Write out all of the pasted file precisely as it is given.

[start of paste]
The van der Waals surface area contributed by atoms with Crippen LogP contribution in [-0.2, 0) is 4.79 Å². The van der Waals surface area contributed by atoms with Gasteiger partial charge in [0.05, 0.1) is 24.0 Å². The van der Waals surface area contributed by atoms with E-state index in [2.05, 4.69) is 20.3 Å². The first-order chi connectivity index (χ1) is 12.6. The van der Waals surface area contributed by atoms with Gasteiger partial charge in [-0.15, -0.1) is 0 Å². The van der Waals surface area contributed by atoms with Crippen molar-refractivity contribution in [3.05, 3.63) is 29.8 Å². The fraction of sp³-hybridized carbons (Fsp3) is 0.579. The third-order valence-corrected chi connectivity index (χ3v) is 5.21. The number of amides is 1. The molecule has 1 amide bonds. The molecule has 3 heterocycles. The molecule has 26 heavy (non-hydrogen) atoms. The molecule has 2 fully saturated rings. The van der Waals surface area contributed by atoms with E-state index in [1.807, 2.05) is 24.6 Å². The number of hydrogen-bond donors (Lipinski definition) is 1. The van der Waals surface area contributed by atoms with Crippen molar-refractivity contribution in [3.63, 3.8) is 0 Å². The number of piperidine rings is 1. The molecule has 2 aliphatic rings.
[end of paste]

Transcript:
The van der Waals surface area contributed by atoms with Crippen LogP contribution in [-0.2, 0) is 4.79 Å². The van der Waals surface area contributed by atoms with Gasteiger partial charge in [0.05, 0.1) is 24.0 Å². The van der Waals surface area contributed by atoms with E-state index in [2.05, 4.69) is 20.3 Å². The first-order chi connectivity index (χ1) is 12.6. The van der Waals surface area contributed by atoms with Gasteiger partial charge in [-0.15, -0.1) is 0 Å². The van der Waals surface area contributed by atoms with Crippen molar-refractivity contribution in [3.05, 3.63) is 29.8 Å². The fraction of sp³-hybridized carbons (Fsp3) is 0.579. The third-order valence-corrected chi connectivity index (χ3v) is 5.21. The number of amides is 1. The molecule has 1 amide bonds. The molecule has 3 heterocycles. The molecule has 26 heavy (non-hydrogen) atoms. The molecule has 2 fully saturated rings. The van der Waals surface area contributed by atoms with E-state index in [1.807, 2.05) is 24.6 Å². The number of hydrogen-bond donors (Lipinski definition) is 1. The van der Waals surface area contributed by atoms with Crippen molar-refractivity contribution in [3.63, 3.8) is 0 Å². The number of piperidine rings is 1. The molecule has 2 aliphatic rings.